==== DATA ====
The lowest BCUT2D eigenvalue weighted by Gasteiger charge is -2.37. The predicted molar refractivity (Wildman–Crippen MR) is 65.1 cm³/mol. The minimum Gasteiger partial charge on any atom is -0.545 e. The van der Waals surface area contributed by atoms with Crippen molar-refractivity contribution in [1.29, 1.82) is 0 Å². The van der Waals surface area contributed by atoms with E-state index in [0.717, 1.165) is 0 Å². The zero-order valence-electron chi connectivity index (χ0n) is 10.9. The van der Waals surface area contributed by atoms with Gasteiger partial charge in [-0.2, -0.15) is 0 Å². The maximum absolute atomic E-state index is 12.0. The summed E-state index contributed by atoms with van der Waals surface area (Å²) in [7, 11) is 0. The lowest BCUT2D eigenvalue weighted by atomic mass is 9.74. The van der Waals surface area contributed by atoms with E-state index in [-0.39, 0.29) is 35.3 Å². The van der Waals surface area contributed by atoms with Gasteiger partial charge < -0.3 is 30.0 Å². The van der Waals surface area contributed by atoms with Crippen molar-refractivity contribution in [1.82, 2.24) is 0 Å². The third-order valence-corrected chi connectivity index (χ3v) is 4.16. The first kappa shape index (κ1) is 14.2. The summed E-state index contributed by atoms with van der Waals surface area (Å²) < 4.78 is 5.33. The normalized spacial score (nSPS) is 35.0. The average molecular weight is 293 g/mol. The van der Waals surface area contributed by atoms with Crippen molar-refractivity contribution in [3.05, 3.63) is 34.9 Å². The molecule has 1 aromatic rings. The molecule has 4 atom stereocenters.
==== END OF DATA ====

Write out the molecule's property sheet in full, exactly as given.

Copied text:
The lowest BCUT2D eigenvalue weighted by Gasteiger charge is -2.37. The predicted molar refractivity (Wildman–Crippen MR) is 65.1 cm³/mol. The minimum Gasteiger partial charge on any atom is -0.545 e. The van der Waals surface area contributed by atoms with Crippen molar-refractivity contribution in [1.29, 1.82) is 0 Å². The van der Waals surface area contributed by atoms with E-state index in [0.717, 1.165) is 0 Å². The zero-order valence-electron chi connectivity index (χ0n) is 10.9. The van der Waals surface area contributed by atoms with Gasteiger partial charge in [-0.2, -0.15) is 0 Å². The maximum absolute atomic E-state index is 12.0. The summed E-state index contributed by atoms with van der Waals surface area (Å²) in [7, 11) is 0. The lowest BCUT2D eigenvalue weighted by atomic mass is 9.74. The van der Waals surface area contributed by atoms with E-state index in [-0.39, 0.29) is 35.3 Å². The van der Waals surface area contributed by atoms with Gasteiger partial charge < -0.3 is 30.0 Å². The van der Waals surface area contributed by atoms with Crippen molar-refractivity contribution in [1.82, 2.24) is 0 Å². The third-order valence-corrected chi connectivity index (χ3v) is 4.16. The first kappa shape index (κ1) is 14.2. The summed E-state index contributed by atoms with van der Waals surface area (Å²) < 4.78 is 5.33. The normalized spacial score (nSPS) is 35.0. The average molecular weight is 293 g/mol. The van der Waals surface area contributed by atoms with Crippen molar-refractivity contribution in [3.05, 3.63) is 34.9 Å². The molecule has 1 aromatic rings. The molecule has 4 atom stereocenters.